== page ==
- Spirituality that Sells: Religious Imagery in Magazine Advertising
This study examines the use of religious imagery in contemporary advertising. An empirical study is reported here, examining religious imagery in advertisements appearing in three national magazines. This article addresses the contexts in which such imagery appears, the specific uses to which it is put, and differences between the representations of Western and Eastern religious traditions.
A common conception in American culture is that advertisers will use anything to sell a product. In the narrower world of academia, communication scholars have given great attention to advertising in recent years and detailed some of the cultural elements that have indeed been used to inspire consumption. Reichert (2003) and Kilbourne (1999) have both offered thorough investigations of the way sex has been used to sell everything from antiperspirants to varnish. Studies by Slater (2004), Hansen (2002), and Kilbourne (1995) have examined how advertisers have used nature and environmentalism to develop market identity. And Wilson (1996), Cole and Hribar (1995), and Baldwin (1992) have each investigated the way celebrities have been used to motivate audiences to buy a product. Missing from all of this has been a key facet of human experience: religion. Very little research has integrated whether advertisers use religion to pitch products and (if they do) how they use it.
Herein I wish to begin to give religion in advertising the attention it deserves by conducting an empirical study on the extent and nature of religious imagery in American magazine advertisements. Although some academic writers have broadly addressed this issue, they have done so in ways that leave many important questions unanswered. After providing a description of some of these background studies and an explanation of the methodology of the present research, I hope to come closer to answering those important questions.
Filling the Religion/Advertising Vacuum
The small amount of formal scholarship directly related to advertising and religion does not indicate a complete lack of interest on the part of scholars. Although those who do careful analysis of media and religion have left this specific area unplowed, those with broader theoretical interests have occasionally made reference to the potential fertility of this area of study. A few examples are introduced here.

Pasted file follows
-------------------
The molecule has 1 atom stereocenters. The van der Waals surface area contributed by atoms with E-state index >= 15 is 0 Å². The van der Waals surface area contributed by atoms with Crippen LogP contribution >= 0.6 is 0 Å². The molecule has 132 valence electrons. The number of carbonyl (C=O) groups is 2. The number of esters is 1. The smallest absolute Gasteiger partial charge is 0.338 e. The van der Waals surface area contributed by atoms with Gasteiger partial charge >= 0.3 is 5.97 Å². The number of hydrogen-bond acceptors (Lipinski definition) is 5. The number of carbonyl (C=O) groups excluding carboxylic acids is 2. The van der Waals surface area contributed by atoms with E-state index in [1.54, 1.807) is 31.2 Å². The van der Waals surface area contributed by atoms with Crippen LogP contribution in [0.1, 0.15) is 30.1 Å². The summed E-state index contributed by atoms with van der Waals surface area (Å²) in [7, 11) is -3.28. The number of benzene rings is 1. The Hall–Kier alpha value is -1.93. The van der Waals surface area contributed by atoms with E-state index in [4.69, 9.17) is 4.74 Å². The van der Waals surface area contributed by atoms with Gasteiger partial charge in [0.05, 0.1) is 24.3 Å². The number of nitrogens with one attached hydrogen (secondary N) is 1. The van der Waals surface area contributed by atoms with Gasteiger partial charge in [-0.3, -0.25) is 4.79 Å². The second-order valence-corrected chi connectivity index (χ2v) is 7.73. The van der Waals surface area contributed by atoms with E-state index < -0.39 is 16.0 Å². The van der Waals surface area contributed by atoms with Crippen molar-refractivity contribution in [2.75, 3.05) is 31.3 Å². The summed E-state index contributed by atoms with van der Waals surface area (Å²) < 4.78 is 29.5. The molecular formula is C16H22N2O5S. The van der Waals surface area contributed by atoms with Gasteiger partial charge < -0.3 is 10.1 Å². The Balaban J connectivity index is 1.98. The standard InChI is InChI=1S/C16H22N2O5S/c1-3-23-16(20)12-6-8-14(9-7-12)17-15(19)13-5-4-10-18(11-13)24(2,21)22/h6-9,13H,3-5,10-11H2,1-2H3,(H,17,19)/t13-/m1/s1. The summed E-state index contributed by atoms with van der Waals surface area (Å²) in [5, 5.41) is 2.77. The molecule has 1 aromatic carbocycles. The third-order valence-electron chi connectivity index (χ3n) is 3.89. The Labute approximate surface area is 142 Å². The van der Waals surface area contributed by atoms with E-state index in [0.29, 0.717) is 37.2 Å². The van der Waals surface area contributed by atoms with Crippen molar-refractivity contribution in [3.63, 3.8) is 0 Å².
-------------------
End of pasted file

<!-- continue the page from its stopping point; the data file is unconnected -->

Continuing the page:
Neil Postman, for example, has studied the relationship of media, technology, and ideology. In his book Technopoly: The Surrender of Culture to Technology (1992), he proposes that our current technological/cultural environment is such that few would object to the idea of Jesus being used as a pitchman for a new California chardonnay. An ad might even have the Messiah claim, “When I transformed water into wine at Cana, this is what I had in mind. Try it today. You’ll become a believer” (Postman, 1992, p. 164). To further support his thesis that using religion to sell products is increasingly acceptable, Postman anecdotally alludes to a Hebrew National Frank advertisement where the spokesperson points to the sky claiming the company has to answer to a “higher calling.”
James Twitchell, who takes a different tack on the role of the media in modern society, also suggests the importance of understanding the relation between advertising and religion. Twitchell might seem more attuned to this task, as one of his most widely read books is Adcult: The Triumph of Advertising in American Culture. In it, he suggests that little in our contemporary cultural environment can survive unless it can serve as conduit for advertising, and advertising is continuously becoming a greater force in our social lives. Given this arrangement, according to Twitchell, advertising has taken on some of the functions previously performed by religion. Moreover, advertising co-opts many religious elements of culture. Twitchell notes that many of the most influential executives of the early twentieth century—a period of tremendous growth for the industry—had strong religious backgrounds. In Twitchell’s own words, “It is no happenstance that the advertising executives, or ‘attention engineers,’ who helped bring about the rise of consumer culture were steeped in the Christian tradition” (Twitchell, 1996, p. 33). As regards to the adaptation of religious elements and magic within advertising, Twitchell notes that “[t]he power of Christianity (and of any...